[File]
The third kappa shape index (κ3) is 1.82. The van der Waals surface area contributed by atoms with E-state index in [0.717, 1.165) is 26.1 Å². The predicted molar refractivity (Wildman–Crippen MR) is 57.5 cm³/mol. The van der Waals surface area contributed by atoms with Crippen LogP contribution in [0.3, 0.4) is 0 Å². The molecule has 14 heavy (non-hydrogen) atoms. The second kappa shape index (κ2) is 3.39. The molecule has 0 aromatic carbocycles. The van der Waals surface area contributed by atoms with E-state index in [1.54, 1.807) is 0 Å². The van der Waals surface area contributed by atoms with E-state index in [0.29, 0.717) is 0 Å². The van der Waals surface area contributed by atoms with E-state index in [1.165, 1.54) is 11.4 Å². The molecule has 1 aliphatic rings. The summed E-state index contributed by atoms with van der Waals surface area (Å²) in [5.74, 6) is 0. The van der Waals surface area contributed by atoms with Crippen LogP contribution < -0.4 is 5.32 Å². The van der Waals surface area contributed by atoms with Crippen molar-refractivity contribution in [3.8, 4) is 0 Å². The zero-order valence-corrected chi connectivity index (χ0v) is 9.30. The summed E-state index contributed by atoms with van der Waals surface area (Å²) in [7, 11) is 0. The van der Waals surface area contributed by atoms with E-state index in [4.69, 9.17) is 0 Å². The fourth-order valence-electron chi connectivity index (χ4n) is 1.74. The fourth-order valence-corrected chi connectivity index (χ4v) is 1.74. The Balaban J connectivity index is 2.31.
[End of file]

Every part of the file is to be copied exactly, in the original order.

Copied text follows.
The third kappa shape index (κ3) is 1.82. The van der Waals surface area contributed by atoms with E-state index in [0.717, 1.165) is 26.1 Å². The predicted molar refractivity (Wildman–Crippen MR) is 57.5 cm³/mol. The van der Waals surface area contributed by atoms with Crippen LogP contribution in [0.3, 0.4) is 0 Å². The molecule has 14 heavy (non-hydrogen) atoms. The second kappa shape index (κ2) is 3.39. The molecule has 0 aromatic carbocycles. The van der Waals surface area contributed by atoms with E-state index in [1.54, 1.807) is 0 Å². The van der Waals surface area contributed by atoms with E-state index in [0.29, 0.717) is 0 Å². The van der Waals surface area contributed by atoms with E-state index in [1.165, 1.54) is 11.4 Å². The molecule has 1 aliphatic rings. The summed E-state index contributed by atoms with van der Waals surface area (Å²) in [5.74, 6) is 0. The van der Waals surface area contributed by atoms with Crippen LogP contribution < -0.4 is 5.32 Å². The van der Waals surface area contributed by atoms with Crippen molar-refractivity contribution in [3.8, 4) is 0 Å². The zero-order valence-corrected chi connectivity index (χ0v) is 9.30. The summed E-state index contributed by atoms with van der Waals surface area (Å²) in [7, 11) is 0. The van der Waals surface area contributed by atoms with E-state index in [4.69, 9.17) is 0 Å². The fourth-order valence-electron chi connectivity index (χ4n) is 1.74. The fourth-order valence-corrected chi connectivity index (χ4v) is 1.74. The Balaban J connectivity index is 2.31.